Thursday 3 April 2014

The lex Aquilia and the negligent barber

We usually aim to give useful comment and analysis of recent legal developments or topical issues so this post is a bit of a diversion. I can't pretend that it deals with the stuff of current legal moment, but the story of how law evolves is an interesting topic and I am on holiday for the week. The weather has been pretty awful and whilst I know some people whose vacation reading has been restricted to the adventures of the billionaire Christian Grey, I've been re-reading the Digest of Justinian, including the section dealing with the lex Aquilia. Bear with me: I hope it's not as dry as it sounds.

The Scots law of delict is rooted to a large extent in the lex Aquilia. Publication of Viscount Stair's "Institutions" in 1681 in particular marked the transition from a period "dominated by native customary law" to one "in which Scots law came to engage more clearly with the civilian tradition" and the Aquilian law. It's a fascinating history.
The first and third parts of the statute are the important ones:

"If anyone wrongfully kills another's male or female slave or four-footed herd-animal, let him be ordered to pay the owner whatever its highest value was in the preceding year.
As regards things other than men and cattle which have been killed, if any one does damage to another, and unlawfully burns, breaks, or ruptures something, let him be ordered to pay its owner whatever that thing is worth in the nearest thirty days."

Leaving content aside for a moment, the first thing to strike a lawyer will be how the process of statutory drafting has moved on. As any fule kno, the longest ever Act of the UK Parliament was previously the 2006 Companies Act but I believe that the honour is now held by the Corporation Tax Act 2009 (the contents list of whose 1,330 sections alone runs to 66 pages). In any event, from the few words of the Roman statute, Scots law developed the concept of a general duty to make reparation for harm wrongfully caused by fault or neglect (damnum iniuria datum) that underpins the whole notion of delictual liability.

The lex Aquilia is thought to date to 286 BC. Justinian's Digest was completed in 533 AD and by that time there had been a wealth of commentary and analysis arising from how the statute had been applied to the disputes of everyday Roman life. And it's reading that again that has taken me aback. I think I still knew how truly dreadful were both the lot of a Roman slave and the cold indifference to that, beyond a concern for money's worth, of the slave-owning classes. What I hadn't remembered was the absurdity and comedic horror of the fate that apparently befell so many of the poor serfs.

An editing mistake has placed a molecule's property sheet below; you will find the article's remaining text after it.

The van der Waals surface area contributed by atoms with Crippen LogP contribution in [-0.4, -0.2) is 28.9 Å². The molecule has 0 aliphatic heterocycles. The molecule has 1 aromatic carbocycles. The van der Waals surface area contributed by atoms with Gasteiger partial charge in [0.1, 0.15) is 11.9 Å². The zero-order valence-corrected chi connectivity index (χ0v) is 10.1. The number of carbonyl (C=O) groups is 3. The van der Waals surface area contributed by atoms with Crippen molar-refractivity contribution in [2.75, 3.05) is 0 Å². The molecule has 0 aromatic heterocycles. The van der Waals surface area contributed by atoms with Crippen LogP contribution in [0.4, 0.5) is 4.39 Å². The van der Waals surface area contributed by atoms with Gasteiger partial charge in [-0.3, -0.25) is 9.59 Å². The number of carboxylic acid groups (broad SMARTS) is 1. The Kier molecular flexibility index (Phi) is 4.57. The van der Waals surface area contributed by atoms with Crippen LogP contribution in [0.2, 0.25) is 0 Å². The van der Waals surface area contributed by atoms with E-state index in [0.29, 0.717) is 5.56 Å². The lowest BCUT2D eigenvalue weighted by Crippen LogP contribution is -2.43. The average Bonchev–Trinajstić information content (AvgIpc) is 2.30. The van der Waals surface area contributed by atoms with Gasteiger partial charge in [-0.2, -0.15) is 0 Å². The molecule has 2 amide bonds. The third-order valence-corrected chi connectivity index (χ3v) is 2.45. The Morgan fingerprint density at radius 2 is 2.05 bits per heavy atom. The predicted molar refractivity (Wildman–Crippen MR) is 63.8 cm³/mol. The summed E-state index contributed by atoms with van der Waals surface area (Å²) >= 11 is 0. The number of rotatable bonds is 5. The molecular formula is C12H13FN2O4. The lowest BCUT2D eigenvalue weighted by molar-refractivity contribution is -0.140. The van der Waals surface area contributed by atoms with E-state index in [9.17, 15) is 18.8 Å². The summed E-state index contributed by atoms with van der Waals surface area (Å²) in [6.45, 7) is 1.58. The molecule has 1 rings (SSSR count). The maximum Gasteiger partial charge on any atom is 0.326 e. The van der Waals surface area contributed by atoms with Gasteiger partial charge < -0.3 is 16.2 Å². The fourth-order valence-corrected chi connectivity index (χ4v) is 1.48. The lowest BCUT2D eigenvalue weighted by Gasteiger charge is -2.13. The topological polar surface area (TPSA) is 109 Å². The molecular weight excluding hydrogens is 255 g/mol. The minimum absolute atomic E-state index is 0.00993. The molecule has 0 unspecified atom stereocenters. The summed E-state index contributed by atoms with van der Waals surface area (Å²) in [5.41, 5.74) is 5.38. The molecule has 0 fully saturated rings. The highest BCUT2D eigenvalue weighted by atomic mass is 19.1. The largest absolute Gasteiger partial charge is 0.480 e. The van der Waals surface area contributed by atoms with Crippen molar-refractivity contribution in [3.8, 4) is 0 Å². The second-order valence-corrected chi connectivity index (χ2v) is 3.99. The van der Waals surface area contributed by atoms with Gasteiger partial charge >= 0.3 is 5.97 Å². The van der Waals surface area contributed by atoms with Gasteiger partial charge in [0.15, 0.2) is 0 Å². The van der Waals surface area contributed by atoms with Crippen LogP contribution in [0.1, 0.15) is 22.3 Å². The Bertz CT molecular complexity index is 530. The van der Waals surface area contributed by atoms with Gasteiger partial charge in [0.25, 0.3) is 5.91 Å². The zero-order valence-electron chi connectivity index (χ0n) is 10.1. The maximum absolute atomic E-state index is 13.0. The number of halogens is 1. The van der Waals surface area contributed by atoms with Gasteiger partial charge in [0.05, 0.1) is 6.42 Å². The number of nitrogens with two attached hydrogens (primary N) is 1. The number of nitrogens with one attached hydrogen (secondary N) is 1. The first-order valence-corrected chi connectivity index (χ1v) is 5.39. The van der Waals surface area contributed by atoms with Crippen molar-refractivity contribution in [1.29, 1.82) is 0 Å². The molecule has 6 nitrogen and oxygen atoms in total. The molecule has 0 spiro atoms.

"It was decided by the ancient authorities that where several persons throw down a beam which crushes a slave, all are equally liable to an action under the Lex Aquilia.
Where a muleteer, through want of skill, is unable to restrain the course of his mules, and they crush a slave belonging to another, it is ordinarily said that the driver is liable on account of negligence.
Where... a slave is killed who had committed great frauds in my accounts, and whom I had intended to put to torture in order to extract from him the names of his accomplices in the frauds, Labeo very properly holds that the value of the slave should be estimated at the amount of the interest I had in detecting the frauds committed by him, and not on the basis of the loss caused by the slave himself.
Where a slave is killed by parties who are practicing with javelins for amusement, the Lex Aquilia is applicable; but where others are practicing with javelins, and a slave crosses the place the Lex Aquilia will not apply, because he should not have rashly crossed the field where this practice was going on; but still, if anyone intentionally casts a javelin at him, he will be liable under the Lex Aquilia.
Where anyone employs a slave to lead a mule, and places the mule in his care; and he ties the strap of the halter to his thumb, and the mule breaks loose and tears off the thumb of the slave, and then precipitates itself from a height; Mela says, that if a slave who was unskillful was hired as being skillful, an action can be brought against the owner of the slave on account of the mule which was destroyed, or disabled
Where two slaves leap over burning straw and collide with one another, and both fall and one is burned to death; in this instance an action cannot be brought where it is not known which of them was overthrown by the other.
If, while several persons are playing ball, the ball having been struck too violently should fall upon the hand of a barber who is shaving a slave at the time, in such a way that the throat of the latter is cut by the razor; the party responsible for negligence is liable under the Lex Aquilia. Proculus thinks that the barber is to blame; and, indeed, if he had the habit of shaving persons in a place where it is customary to play ball, or where there was much travel, he is in a certain degree responsible; although it may not improperly be held that where anyone seats himself in a barber's chair in a dangerous place, he has only himself to blame."

I suppose he does, but still. Beams, mules, torture, javelins, mules again, some kind of tumbling trick involving burning straw and a surely vanishingly unlikely hairdressing/football concurrence. It's been like reading X-rated slapstick. As I say, it's maybe of no legal interest at all but I will return to work refreshed and grateful to be alive and free in 2012.


  1. You don't fancy blogging about the remedy of cautio usufructuaria do you? About to raise an action. The lex Aquilia isn't available because we are complaning about neglect, not a deliberate or negligent act. We could always have a chat when next in the forum I suppose...